There are many topics this week to cover, thus the reason for the non-descript title. Some of the things that have come up this week are Psion and Ericsson repairs, ChatGPT and DeepSource, and Agile2023.
Psion and Ericsson repairs
I was able to carryout another screen cable repair this week on the Ericsson MC 218. The MC 218 had the hooks in the back for the lid hinge so this repair resulted in a good as new repair. It did pose a challenge as the hinge is really not designed to be put in place while connected to the screen. I feared that I was going to break the plastic hooks so I worked to remove the pins holding the wire hinge from the screen. It was not easy and after I removed them, I saw that doing so caused a different challenge. The pins holding the wire hinges in place are actually spring metal wound up into a pin shape. This made them difficult to put back into place. The removal of the pins did make it much easier to get the wire hinges over the plastic hooks without breaking them, but I do not recommend doing that. If I carry out this repair again in the future, I plan to figure a better way to choregraph putting it all back together without breaking the hooks.
I feel that the terminology that I’m using to describe the hinge mechanism on the Psion 5 Series devices is not correct. If Martin Riddiford or anyone else in the know happens across this post, please add a comment below to let us know what the proper names for these are. Also a drawing with text pointing to them would be awesome as well.
I captured a video of the repair and hope to find some time shortly to edit it and post it to YouTube. I will post an update with a link to the video once it is available. In the meantime, here are some screen grabs from some of the video to show the hinge assembly and the spring metal pins referenced above.
The hinge repair that I carried out last week, did not last long, which was not too much of a surprise. The metal pins bent and allowed the hinges to pop out from under the cover. I straightened the pins and used my 3Doodler, to add some PLA around the pins to give them a bit more strength so they hopefully will last a bit longer. The repair looked ugly but no one will see how bad I am at using the 3Doodler.
The opening and closing of the unit is very tight after the repair, which makes me a bit uncomfortable so I will take it easy when opening and closing the unit.
ChatGPT and DeepSource
It looks like things may be starting to really take off in the Artificial Intelligence (AI) field. We are starting to see more and more application of AI in some of the products that we use. I had been following the latest news regarding ChatGPT and found it interesting that it was able to pass a law exam at two different universities. While it would not be at the head of the class, it is good enough to get a passing grade. This presents a lot of challenges for professors at universities.
I had not given it much thought until I saw a video, 10X Your Code with ChatGPT: How to Use it Effectively, by Dave Plummer showing how ChatGPT could be used by software developers and others. He showed how he was able to interact with ChatGPT to develop a small software application and how we all need to start to understanding how to use the tool in our workflows.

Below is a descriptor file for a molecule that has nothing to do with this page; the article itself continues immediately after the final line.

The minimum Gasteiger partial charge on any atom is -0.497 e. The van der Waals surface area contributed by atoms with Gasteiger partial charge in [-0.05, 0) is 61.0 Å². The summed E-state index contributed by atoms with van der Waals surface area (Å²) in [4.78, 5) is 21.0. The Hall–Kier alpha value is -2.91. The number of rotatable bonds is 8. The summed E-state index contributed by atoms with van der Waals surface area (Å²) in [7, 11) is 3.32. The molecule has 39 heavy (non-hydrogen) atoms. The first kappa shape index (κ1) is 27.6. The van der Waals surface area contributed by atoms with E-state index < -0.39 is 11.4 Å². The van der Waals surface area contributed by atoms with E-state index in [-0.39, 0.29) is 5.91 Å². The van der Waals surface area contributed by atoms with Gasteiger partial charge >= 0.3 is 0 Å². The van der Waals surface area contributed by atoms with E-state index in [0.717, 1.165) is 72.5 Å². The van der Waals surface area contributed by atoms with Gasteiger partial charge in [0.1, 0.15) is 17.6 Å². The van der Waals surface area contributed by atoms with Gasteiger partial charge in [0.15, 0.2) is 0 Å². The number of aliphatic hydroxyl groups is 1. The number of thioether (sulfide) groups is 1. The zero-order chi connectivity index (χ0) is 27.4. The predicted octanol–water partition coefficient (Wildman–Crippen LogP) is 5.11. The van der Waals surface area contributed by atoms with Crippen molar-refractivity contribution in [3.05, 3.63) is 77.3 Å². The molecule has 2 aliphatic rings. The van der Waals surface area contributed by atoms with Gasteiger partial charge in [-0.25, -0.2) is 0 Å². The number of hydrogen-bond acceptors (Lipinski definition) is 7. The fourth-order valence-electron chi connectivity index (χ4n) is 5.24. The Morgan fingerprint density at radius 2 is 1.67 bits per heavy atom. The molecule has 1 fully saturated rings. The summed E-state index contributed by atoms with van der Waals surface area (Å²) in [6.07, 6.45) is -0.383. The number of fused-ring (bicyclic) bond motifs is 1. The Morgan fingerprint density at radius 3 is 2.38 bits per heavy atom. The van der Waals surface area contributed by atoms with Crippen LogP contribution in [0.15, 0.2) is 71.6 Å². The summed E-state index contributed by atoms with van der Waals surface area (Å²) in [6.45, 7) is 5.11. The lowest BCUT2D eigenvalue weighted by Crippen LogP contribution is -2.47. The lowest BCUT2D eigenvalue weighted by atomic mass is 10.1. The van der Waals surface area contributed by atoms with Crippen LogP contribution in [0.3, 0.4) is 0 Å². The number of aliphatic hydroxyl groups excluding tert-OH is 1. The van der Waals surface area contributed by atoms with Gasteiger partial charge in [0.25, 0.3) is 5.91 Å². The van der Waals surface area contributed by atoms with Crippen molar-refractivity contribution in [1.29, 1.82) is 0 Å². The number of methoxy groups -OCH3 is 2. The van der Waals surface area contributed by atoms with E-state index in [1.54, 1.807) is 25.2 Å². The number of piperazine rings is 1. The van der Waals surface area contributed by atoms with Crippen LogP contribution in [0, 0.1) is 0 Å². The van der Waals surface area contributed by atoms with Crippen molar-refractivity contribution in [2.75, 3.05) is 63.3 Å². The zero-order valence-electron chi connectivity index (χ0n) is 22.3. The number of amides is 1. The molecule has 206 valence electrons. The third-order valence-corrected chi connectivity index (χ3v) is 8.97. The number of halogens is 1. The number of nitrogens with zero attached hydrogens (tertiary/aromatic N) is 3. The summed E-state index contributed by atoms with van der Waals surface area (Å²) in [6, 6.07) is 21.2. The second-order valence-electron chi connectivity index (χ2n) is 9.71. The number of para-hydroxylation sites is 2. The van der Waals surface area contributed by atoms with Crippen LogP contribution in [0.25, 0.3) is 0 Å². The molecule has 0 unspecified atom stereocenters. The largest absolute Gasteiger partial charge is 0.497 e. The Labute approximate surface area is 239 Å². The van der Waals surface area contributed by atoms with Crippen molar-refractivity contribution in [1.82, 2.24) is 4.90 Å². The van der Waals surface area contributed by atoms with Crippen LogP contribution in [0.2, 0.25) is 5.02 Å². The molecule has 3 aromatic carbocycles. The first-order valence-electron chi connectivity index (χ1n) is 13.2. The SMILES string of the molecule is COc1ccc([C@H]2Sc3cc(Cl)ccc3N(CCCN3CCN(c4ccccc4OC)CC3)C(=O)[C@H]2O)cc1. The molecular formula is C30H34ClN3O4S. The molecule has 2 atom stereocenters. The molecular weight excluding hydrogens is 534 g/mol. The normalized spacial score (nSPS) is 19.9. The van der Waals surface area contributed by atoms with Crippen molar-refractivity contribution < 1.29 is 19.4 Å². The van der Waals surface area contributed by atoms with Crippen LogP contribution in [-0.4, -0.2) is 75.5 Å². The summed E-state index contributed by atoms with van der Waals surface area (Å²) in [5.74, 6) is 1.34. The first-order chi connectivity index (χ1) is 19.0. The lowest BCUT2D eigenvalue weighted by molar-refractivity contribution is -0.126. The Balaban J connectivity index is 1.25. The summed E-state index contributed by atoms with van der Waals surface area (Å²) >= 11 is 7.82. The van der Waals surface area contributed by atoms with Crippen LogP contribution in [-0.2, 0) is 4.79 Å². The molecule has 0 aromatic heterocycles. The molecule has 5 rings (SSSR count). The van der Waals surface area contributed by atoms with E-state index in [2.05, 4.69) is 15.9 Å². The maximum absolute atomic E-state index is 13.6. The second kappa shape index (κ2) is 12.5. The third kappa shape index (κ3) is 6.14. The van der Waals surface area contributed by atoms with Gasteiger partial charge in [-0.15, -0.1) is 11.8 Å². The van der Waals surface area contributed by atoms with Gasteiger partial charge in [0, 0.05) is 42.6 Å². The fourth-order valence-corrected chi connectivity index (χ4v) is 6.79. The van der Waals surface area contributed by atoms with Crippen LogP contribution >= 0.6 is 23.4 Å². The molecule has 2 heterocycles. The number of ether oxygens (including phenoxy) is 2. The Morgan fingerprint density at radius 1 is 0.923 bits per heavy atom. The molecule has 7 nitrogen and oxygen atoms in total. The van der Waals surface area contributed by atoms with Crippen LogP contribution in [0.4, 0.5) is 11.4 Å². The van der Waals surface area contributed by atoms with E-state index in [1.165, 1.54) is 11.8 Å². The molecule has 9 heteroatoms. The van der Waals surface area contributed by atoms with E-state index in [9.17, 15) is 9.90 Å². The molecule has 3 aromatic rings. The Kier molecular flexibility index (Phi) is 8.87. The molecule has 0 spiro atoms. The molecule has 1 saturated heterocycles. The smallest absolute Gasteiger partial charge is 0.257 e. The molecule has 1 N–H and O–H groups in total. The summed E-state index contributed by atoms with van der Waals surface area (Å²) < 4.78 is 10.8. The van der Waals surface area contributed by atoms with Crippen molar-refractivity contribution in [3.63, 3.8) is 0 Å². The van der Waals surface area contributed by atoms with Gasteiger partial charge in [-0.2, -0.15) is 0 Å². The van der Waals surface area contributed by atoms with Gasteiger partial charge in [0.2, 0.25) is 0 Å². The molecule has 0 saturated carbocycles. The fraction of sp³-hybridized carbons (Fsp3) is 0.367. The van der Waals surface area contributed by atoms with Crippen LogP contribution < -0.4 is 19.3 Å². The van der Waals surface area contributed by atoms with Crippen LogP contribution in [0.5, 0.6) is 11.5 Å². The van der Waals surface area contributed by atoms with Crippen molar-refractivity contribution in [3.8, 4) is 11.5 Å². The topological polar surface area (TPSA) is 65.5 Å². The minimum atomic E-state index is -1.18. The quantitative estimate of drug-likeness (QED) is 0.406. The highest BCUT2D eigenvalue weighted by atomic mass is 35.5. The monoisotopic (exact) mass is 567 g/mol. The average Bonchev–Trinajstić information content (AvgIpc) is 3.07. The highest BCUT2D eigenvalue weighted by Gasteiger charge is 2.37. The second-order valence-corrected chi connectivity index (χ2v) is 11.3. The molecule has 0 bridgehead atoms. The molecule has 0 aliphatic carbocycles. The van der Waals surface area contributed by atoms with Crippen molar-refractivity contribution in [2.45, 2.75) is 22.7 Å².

I have seen that Visual Studio is now prompting me with code completion, based on my previous actions and where I’m at in the code. It is kind of freaky seeing the IDE basically writing code for you. There were times that it seemed to get in the way but most of the time, it was a real time saver. I’m sure it will get even better in the near future.
We may be at at point in time when AI will really start to have an impact in how we work and in our daily lives. Let’s just say that it has my attention now.
As I was trying ChatGPT, one very good use case popped out, and that is to do code reviews. Typically I am a lone developer and one of the biggest disadvantages of being a lone developer is your code is rarely code reviewed by anyone. ChatGPT did a fairly good job but the length of code it can code review is very limited.
Looking into ChatGPT led me to look into tools for Code Review. I found an article at GeekFlare, 6 Best Automated Code Review Tools for Developers. The article listed DeepSource as number 3. I looked into the other options and settled on DeepSource. It has great integration with GitHub so it scans code each time it is checked in. I was able to clean up my code fairly quickly.
I’ve made a recommendation to the DeepSource Team to incorporate AI for code reviews, particularly for us lone developers. We may be a few years away from being able to have a really good AI performing code reviews, but I think that is something we will see in the very near future.
I received some news this week that my submission for the Agile2023 conference was accepted. Now, I need to focus on polishing and practicing the workshop. This will be my first time presenting at a conference, so I’m nervous and excited for the opportunity. I hope it goes well and starts me down a path for the future.
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